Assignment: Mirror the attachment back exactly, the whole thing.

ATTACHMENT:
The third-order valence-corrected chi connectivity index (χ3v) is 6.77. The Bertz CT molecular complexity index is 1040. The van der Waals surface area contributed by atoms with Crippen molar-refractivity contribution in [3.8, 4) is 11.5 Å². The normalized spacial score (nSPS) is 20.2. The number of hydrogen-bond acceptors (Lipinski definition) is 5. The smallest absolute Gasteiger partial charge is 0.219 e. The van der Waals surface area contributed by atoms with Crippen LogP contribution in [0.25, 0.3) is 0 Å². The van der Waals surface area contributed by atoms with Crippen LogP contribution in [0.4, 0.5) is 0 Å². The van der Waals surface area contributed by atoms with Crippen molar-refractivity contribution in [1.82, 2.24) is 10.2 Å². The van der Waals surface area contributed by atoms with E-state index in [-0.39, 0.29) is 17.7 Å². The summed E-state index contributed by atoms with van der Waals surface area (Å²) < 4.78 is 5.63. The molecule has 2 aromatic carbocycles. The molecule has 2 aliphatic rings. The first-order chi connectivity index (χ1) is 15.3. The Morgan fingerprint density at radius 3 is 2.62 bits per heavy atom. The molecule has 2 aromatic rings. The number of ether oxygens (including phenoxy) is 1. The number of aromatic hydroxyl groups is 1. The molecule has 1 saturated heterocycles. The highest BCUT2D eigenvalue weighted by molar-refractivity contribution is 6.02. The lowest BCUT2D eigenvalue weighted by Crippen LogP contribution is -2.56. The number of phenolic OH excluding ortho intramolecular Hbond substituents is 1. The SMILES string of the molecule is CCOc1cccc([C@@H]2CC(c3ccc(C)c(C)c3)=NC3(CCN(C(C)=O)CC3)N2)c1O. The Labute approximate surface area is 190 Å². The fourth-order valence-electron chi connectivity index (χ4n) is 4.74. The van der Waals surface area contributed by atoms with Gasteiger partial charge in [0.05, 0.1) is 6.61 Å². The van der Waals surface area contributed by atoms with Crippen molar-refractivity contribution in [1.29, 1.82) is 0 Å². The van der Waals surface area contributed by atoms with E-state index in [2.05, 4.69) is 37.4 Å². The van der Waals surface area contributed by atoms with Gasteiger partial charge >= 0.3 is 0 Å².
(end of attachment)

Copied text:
The third-order valence-corrected chi connectivity index (χ3v) is 6.77. The Bertz CT molecular complexity index is 1040. The van der Waals surface area contributed by atoms with Crippen molar-refractivity contribution in [3.8, 4) is 11.5 Å². The normalized spacial score (nSPS) is 20.2. The number of hydrogen-bond acceptors (Lipinski definition) is 5. The smallest absolute Gasteiger partial charge is 0.219 e. The van der Waals surface area contributed by atoms with Crippen LogP contribution in [0.25, 0.3) is 0 Å². The van der Waals surface area contributed by atoms with Crippen LogP contribution in [0.4, 0.5) is 0 Å². The van der Waals surface area contributed by atoms with Crippen molar-refractivity contribution in [1.82, 2.24) is 10.2 Å². The van der Waals surface area contributed by atoms with E-state index in [-0.39, 0.29) is 17.7 Å². The summed E-state index contributed by atoms with van der Waals surface area (Å²) < 4.78 is 5.63. The molecule has 2 aromatic carbocycles. The molecule has 2 aliphatic rings. The first-order chi connectivity index (χ1) is 15.3. The Morgan fingerprint density at radius 3 is 2.62 bits per heavy atom. The molecule has 2 aromatic rings. The number of ether oxygens (including phenoxy) is 1. The number of aromatic hydroxyl groups is 1. The molecule has 1 saturated heterocycles. The highest BCUT2D eigenvalue weighted by molar-refractivity contribution is 6.02. The lowest BCUT2D eigenvalue weighted by Crippen LogP contribution is -2.56. The number of phenolic OH excluding ortho intramolecular Hbond substituents is 1. The SMILES string of the molecule is CCOc1cccc([C@@H]2CC(c3ccc(C)c(C)c3)=NC3(CCN(C(C)=O)CC3)N2)c1O. The Labute approximate surface area is 190 Å². The fourth-order valence-electron chi connectivity index (χ4n) is 4.74. The van der Waals surface area contributed by atoms with Gasteiger partial charge in [0.05, 0.1) is 6.61 Å². The van der Waals surface area contributed by atoms with Crippen molar-refractivity contribution in [1.29, 1.82) is 0 Å². The van der Waals surface area contributed by atoms with E-state index in [2.05, 4.69) is 37.4 Å². The van der Waals surface area contributed by atoms with Gasteiger partial charge >= 0.3 is 0 Å².